Truckee’s Reid Cox wins $50,000 AARP Purpose Prize for he and his wife’s company iFoster
November 20, 2017
Each year the AARP names five winners, age 50 and over, for the association's $50,000 Purpose Prize recognizing outstanding work in projects that give back to the community.
This year, Truckee's Reid Cox was recognized for his work in creating an online community for foster care called iFoster.
The website and app Cox and his wife Serita Cox created provides foster families and social workers with a wealth of resources, such as discounts on medical care, computers and school equipment, and also by helping with employment and college preparation.
"At any moment in time there are a little over 400,000 kids in the U.S. that are living in formal foster care — living with a trained stranger. There's a much bigger number that live with relatives … or they might live with a community member … that's called kinship care — somebody the child knows. That number is somewhere around 8 million kids in the U.S.," said Cox.
"What we wanted to do was bring that entire population together online for the first time. That's really what iFoster is, it's an online community for caregivers, children as they become 16 years old and are starting to think about taking care of themselves, social workers, and other nonprofits. What we do on their behalf is we ask them what they need."
Those requests range from purchasing items to school to visits to the dentist, and it's through iFoster that Cox and his wife have been able to reach out to businesses in order to secure discounted or free services for foster children.
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Cox and his wife, who spent time in foster care herself while growing up, began the nonprofit company in 2010 with the idea of connecting the foster care community,
The two were both working full time at the time, with Reid working in the corporate finance world with his client LinkedIn Corporation; while Serita worked for nonprofit, The Bridgespan Group.
"I got to go in-house and learn how you build an online community, how you grow it, how you take care of it," said Cox on working with LinkedIn. "Serita was learning a lot about the nonprofit world, so at that point in time we realized that we could create sort of the equivalent of a LinkedIn or a Facebook or an Amazon, specifically for foster care."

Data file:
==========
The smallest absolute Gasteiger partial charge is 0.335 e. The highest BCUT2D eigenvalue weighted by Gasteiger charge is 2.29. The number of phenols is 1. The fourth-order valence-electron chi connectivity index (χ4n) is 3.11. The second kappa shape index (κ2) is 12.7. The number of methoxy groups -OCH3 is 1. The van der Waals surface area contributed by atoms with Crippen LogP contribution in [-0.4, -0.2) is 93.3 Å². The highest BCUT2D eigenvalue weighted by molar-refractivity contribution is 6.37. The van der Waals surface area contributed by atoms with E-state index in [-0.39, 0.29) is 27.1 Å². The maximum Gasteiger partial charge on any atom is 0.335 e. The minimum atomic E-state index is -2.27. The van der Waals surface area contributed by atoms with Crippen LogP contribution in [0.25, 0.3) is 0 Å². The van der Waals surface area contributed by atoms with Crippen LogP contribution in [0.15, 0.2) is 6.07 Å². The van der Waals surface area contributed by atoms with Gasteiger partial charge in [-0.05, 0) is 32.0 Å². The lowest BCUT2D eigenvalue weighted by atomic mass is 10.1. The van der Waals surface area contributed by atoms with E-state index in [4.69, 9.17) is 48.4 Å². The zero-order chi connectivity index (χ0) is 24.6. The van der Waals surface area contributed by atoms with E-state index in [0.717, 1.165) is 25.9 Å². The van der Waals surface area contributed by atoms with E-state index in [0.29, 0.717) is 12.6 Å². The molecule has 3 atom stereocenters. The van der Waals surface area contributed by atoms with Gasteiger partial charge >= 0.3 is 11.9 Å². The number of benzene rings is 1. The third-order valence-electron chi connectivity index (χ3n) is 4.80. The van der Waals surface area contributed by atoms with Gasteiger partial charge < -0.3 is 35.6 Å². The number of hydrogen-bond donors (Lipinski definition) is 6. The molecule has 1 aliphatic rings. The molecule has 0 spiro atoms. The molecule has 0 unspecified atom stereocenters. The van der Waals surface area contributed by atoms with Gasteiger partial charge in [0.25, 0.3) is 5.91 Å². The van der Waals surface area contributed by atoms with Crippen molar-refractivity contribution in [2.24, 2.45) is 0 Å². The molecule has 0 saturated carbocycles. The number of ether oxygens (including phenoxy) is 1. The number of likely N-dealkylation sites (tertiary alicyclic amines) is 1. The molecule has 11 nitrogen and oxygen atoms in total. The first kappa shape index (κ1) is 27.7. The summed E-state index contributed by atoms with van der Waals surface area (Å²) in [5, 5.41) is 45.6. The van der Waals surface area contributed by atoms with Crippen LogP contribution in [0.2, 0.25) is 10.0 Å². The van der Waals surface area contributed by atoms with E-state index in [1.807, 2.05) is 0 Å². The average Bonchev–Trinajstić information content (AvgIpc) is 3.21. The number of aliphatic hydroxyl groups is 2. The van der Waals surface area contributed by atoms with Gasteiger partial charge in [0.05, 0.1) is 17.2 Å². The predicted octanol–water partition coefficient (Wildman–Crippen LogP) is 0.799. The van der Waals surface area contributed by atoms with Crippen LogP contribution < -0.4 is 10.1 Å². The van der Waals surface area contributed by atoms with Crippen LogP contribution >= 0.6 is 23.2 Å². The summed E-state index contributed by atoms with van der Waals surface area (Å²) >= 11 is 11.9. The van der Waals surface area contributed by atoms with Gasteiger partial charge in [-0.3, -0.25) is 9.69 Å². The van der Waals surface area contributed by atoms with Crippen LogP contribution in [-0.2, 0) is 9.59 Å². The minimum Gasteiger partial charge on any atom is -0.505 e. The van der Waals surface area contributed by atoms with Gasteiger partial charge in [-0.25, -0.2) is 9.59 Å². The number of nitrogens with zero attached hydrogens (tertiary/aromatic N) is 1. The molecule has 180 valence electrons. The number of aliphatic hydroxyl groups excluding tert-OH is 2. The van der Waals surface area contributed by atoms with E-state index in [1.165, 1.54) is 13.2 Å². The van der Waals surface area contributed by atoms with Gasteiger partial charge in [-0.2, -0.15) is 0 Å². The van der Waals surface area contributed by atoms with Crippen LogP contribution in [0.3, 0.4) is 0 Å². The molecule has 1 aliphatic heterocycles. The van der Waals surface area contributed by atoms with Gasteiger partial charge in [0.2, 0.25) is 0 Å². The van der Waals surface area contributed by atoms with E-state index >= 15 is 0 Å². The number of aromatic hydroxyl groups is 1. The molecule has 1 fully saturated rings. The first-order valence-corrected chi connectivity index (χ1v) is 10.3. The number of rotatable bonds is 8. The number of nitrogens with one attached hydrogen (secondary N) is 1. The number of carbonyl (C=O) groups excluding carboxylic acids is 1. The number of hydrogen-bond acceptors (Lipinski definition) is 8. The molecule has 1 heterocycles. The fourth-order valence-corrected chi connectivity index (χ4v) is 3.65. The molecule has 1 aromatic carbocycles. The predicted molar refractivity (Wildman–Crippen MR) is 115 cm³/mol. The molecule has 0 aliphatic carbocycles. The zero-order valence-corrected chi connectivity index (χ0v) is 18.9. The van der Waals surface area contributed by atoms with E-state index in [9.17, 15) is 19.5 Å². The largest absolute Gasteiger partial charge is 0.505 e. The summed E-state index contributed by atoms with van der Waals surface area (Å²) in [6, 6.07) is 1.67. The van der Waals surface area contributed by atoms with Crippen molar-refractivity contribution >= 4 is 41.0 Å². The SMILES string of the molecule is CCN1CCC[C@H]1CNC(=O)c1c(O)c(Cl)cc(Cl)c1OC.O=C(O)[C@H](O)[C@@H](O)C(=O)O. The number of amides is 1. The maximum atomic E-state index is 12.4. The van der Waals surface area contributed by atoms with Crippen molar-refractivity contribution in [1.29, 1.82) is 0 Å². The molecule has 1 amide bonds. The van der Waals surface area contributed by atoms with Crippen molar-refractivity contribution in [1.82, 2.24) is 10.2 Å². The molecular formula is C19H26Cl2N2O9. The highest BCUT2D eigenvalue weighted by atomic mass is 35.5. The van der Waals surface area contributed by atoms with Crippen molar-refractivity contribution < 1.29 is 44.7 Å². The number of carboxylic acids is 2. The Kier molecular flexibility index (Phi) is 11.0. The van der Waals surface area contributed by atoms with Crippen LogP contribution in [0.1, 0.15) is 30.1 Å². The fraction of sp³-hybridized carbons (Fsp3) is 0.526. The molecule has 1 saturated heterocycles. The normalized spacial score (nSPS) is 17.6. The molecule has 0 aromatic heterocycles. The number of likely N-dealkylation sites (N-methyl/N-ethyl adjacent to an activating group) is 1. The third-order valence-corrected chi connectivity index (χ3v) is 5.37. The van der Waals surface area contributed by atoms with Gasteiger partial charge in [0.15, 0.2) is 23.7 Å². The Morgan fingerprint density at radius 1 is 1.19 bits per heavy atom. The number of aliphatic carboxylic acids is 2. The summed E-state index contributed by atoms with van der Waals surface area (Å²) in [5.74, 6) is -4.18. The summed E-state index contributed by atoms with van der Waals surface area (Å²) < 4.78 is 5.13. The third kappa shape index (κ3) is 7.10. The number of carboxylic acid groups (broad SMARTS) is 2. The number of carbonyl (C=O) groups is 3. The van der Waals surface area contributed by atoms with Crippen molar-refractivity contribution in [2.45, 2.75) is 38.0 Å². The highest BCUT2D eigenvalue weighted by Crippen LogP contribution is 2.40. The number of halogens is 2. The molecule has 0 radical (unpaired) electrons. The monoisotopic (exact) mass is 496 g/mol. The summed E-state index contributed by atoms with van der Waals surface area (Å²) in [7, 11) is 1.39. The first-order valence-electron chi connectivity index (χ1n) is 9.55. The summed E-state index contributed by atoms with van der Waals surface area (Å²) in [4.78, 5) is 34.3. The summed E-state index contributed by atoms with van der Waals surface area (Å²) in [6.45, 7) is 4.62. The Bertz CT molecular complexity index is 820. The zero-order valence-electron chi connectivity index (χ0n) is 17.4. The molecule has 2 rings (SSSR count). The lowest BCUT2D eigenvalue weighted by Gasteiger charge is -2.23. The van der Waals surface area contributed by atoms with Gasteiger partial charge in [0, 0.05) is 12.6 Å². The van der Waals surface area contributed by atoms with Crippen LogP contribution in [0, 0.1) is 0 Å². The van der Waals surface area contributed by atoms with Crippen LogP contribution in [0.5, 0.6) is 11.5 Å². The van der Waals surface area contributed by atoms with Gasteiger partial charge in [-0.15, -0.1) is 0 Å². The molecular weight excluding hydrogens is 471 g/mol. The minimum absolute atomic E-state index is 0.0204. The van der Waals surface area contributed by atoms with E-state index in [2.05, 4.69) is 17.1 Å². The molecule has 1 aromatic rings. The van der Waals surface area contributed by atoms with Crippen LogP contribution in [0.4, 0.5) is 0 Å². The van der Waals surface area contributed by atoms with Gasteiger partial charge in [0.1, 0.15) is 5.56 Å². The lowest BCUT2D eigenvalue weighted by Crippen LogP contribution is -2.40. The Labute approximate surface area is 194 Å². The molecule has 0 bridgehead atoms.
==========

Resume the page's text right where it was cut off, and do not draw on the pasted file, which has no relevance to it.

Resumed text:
The two began working on their downtime to create a beta version of the site, and then just before going on vacation in 2010, Cox sent out emails to the heads of child welfare in 10 different states in order to get feedback on the site.
Instead of feedback, he said iFoster received 300 registrations by the following morning, because the state of New York forwarded the email, which included a link to the site, to its child care agencies, "who sent it out to all of their foster care clients, who started signing up. Basically, we didn't even have a soft launch, we had a launch that surprised us, and it's just taken off. We get 600 new members every month. It exploded right out of the gate and ever since then we've added more corporate partners with more resources."
From there iFoster sprouted. Reid was given a website engine from a friend of a friend, who runs a site for Microsoft developers, allowing iFoster to upgrade from its beta version.
"He just took our look and feel and put it on top of his engine," said Cox. "He basically donated $2 million worth of his infrastructure and we just sit on top of it.
The nonprofit then began reaching out stores, businesses, and other organizations about getting discounted or donated services and items.
As iFoster began asking its own community what they needed, the first thing that popped up was a lack of computers for foster children.
"They fall behind their classmates, they start dropping out of high school, maybe they don't go to college," said Cox, "So we formed a partnership with Microsoft to donate Windows and Office, and we formed a partnership with a company that gets refurbished laptops, so we are able to give and sell computers at really low costs to our community."